Refresh: Begin with prayer. Ask for the Holy Spirit to open your heart to new understanding and for God’s character to be revealed.
Read: Philippians 2:5-11 in the Good News Translation (GNT). Note 1–3 insights or questions.
Reflect: I bought a button with a picture of god on it in a busy village marketplace in Fiji.
It depicted Meher Baba, an Indian spiritual master who claimed he was the Avatar— god in human form. The man who sold it to me was very reluctant to part with it – possibly just to increase the price I had to pay—because he said he was a devoted follower.
With no intent to denigrate anyone’s beliefs, it can be said that throughout history humans have worshiped millions of gods. There have even been thousands of individual humans who have been worshipped as deities. Almost every ancient religion had gods who were part human and part divine. In Greece, Egypt, Persia, India, Asia, and the Americas, gods became humans and humans became gods. Some came from sexual unions between the gods and humans, some “emanated” from the gods, almost like amoebas splitting off their progeny, and some were gods who were forced to become humans as punishment for their “sins.”
In 1979, at the request of one of these acclaimed deities, my wife and I traveled to Nepal with a group from the Johns Hopkins School of Hygiene and Public Health to study the health care needs in the remote valleys of that beautiful country. Our group was invited by the king of Nepal, and the Nepali kings of the Shah dynasty were considered to be reincarnations of the Hindu god Vishnu. Many of the people we visited in the isolated valleys close to the Tibetan border revered the Dalai Lama, the traditional ruler of Tibet and considered in Tibetan Buddhism to be the reincarnation of their god Chenrézik. But it is not just Asian cultures who have worshipped their rulers. The Pharaohs of Egypt, the Roman emperors and the Incan emperors claimed divinity. Even European kings were thought to rule by divine right, and some claimed to have the royal touch of healing.
Unwittingly, George Washington, Mother Teresa, Prince Philip, and even the Argentinian soccer great Diego Maradona have had dedicated adherents who have considered them to be gods. (Allegedly, the fans of Maradona baptize themselves by slapping a soccer ball, which is a reference to a goal he inadvertently and illegitimately made with his hand—“the hand of God”—against England in 1986. Sorry, Japhet!)
Recalibrate: Given all these competing claims, what makes the Incarnation of Jesus Christ special? What is it about the biblical story that leads Christians to believe He was the One and only God on earth?
Respond: Pray for a clearer understanding of your relationship to Jesus Christ, and what it means in your life.
Research: Read through this list of people who have been considered deities and think about the similarities and differences between them and Jesus (although Jesus is also on the list).
Remember: “Jesus has always been as God is” (Philippians 2:6a, NLV).
Mark is executive director of the public health department in Jefferson County, one of the most populous counties in the state of Colorado. He received his medical training at Loma Linda University School of Medicine and Johns Hopkins University and is board certified in preventive medicine and public health. He is chair of the vision board at Boulder Adventist Church where he is a regular preacher. Mark is married to Diane and they have two adult children and three granddaughters.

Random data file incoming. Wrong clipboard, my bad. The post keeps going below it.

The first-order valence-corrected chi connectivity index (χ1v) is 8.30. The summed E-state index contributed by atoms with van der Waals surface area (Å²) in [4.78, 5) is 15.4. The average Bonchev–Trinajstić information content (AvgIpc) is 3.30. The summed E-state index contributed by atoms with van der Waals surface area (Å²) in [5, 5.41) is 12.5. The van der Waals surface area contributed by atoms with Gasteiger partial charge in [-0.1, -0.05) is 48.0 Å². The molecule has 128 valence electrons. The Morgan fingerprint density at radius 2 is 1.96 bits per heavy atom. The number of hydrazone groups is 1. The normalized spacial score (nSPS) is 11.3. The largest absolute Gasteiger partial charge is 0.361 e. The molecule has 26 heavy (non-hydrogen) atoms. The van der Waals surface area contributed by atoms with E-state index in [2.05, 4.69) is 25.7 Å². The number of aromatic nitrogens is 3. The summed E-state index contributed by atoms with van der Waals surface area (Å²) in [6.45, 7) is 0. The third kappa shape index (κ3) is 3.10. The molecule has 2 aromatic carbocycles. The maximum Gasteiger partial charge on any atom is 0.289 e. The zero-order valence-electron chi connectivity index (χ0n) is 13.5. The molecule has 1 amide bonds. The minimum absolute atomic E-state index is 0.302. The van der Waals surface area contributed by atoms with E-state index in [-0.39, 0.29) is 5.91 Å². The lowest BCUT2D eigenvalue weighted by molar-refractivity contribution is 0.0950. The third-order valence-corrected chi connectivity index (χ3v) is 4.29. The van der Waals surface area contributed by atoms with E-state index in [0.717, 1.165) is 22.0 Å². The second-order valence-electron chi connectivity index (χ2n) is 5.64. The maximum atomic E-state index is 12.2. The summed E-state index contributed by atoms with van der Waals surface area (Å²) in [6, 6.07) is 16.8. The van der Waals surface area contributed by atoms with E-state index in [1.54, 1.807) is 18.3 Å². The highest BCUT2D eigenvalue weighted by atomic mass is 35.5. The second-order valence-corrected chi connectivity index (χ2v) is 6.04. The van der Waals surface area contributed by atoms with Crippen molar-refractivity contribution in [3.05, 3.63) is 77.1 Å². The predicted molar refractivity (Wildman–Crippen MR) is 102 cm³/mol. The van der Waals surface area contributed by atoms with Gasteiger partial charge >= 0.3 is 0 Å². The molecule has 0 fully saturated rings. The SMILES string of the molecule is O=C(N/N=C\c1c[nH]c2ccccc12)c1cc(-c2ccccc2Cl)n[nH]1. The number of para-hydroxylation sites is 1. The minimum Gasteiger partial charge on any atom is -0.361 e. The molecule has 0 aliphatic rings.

Help your child make a picture of the nativity scene. Include baby Jesus, Mary, and Joseph, the shepherds, wise men, angels, the star, sheep, and other animals that might have been there. Point to the different people. Ask or tell your child about what that person’s perspective might have been. Point to the different animals. What sounds do you think they made? What do you think it was like for them to see baby Jesus?
Make a comic book drawing of the Christmas story of Jesus. Write little thought bubbles above the different people and animals to show what they were thinking when they saw baby Jesus for the first time. Tonight, bring your family together to read the story you created together. Ask them what they might have thought if they had been present when Jesus was born.
In high school, I was on the cross country team. Being on the team meant that every day I had to run, do different drills, and cut out certain things from my diet so that I could run faster. And let me tell you, it paid off. During my first year of being on the team, I got first place in every meet. And when I got first place I made sure to post about it on Instagram (this was in the days before Instagram stories, or else I would have posted there too), and when it came up in conversation at school, I made sure to tell people about my success. This is the complete opposite of what Jesus did when He came to earth. He didn’t come down in splendor and might. He didn’t advertise about it and boast about how humble He was in coming down to save us all. He didn’t come to a wealthy, well-known family. Instead, He came in the form of a helpless infant to be raised by a lower class, unknown family. And the only people who really knew about His arrival were the shepherds and a few men from the Middle East. He had every right to come down as a mighty king or to have a grand entrance, but He didn’t. “Instead He emptied himself by assuming the form of a servant, taking on the likeness of humanity. And when He had come as a man, He humbled himself by becoming obedient to the point of death—even to death on a cross.” As Christmas approaches, reflect on how this holiday is wrapped around the fact that Jesus humbled Himself and took on the title of a servant so that we could inherit the kingdom of God.